Levels of Transition (from intermental to intramental functioning) Level Learner Tutor Stages external 1 is not able to notice the assumes full error responsibility for correcting the error 2 is able to notice the error, but cannot assumes partial correct it responsibility regulation Other-regulation 3 is able to notice the error, but only under other-regulation 4 notices and corrects an Partial self- error with minimal feedback 5 the correct target form not intervention form Self-generated, is automatized tutor automatized Internal
V. Results and Conclusions Effective feedback correction and language learning depend crucially on mediation provided by other individuals. The types of error correction that promote learning cannot be determined independently of individual learners interacting with other individuals. All types of feedback are relevant for learning, but their relevance depends on where in the learner’s ZPD a particular property is situated. Tutorial is not the uniquely framework for constructing the ZPD. Collaborative feedback between learners engaged in problem-posing tasks, use of portfolios, dialogue journals are different ways where the ZPD can be co-constructed and learning can emerge.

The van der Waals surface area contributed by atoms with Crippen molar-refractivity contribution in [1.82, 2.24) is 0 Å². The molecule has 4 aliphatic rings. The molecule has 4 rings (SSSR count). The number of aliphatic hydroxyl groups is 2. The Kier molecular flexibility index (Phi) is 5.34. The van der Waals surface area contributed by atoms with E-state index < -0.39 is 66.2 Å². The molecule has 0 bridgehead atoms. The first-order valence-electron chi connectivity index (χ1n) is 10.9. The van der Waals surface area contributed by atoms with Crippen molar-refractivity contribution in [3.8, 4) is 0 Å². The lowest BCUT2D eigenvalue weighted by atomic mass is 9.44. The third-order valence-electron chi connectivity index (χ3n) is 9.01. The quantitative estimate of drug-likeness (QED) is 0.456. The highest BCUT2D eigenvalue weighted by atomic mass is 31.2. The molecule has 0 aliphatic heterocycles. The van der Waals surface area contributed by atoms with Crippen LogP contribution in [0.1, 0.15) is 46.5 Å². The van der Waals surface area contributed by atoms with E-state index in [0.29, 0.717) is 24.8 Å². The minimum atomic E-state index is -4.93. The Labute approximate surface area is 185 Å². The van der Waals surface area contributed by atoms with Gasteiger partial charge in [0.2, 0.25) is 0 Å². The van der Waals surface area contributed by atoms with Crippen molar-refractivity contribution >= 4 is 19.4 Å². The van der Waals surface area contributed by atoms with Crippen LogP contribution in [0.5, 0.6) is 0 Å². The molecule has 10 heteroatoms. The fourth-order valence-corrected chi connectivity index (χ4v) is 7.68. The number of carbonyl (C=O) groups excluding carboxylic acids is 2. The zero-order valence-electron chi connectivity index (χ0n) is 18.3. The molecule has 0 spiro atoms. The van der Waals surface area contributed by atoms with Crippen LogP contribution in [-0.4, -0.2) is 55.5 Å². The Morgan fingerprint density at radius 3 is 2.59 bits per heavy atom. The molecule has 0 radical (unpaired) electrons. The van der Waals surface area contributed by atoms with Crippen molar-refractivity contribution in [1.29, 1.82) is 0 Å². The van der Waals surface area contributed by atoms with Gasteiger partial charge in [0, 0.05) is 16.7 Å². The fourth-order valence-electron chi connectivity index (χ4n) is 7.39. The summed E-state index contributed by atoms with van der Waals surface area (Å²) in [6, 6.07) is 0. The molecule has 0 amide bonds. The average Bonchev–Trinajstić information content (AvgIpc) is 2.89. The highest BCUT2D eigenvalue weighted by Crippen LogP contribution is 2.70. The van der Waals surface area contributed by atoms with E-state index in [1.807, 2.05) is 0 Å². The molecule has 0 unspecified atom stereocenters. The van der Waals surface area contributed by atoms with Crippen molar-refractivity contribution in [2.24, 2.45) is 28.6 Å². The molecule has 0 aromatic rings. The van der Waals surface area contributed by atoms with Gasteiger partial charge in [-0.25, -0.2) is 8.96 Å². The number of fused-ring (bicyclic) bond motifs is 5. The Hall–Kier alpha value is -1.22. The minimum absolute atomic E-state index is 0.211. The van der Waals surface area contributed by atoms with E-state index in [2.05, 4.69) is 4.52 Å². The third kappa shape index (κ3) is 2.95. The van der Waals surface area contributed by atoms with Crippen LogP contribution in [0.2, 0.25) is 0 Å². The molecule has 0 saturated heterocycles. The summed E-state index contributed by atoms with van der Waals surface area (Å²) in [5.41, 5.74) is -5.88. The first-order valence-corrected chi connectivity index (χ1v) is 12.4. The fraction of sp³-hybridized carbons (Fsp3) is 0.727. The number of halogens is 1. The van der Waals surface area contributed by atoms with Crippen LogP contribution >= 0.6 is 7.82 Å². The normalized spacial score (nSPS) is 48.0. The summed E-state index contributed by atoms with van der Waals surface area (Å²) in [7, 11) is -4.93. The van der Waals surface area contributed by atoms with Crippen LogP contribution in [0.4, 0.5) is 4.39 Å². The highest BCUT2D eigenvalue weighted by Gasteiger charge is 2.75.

Analysis of the interactions showed changes in grammatical competence that illustrated learners were moving from the need for other-regulation provided by the tutor to the partially or completely self-generated capacity to notice and correct errors. The novice’s linguistic performance is mediated and enhanced by the tutor. Each of the participants demonstrated that they had internalized aspects of assistance and gained a greater ability to function autonomously.
VI. Critique Numbers of participants were not representative. Van Lier: too much guidance might inhibit or retard the development of self-regulation. No video recording that would have captured the meaning displayed by learner-tutor.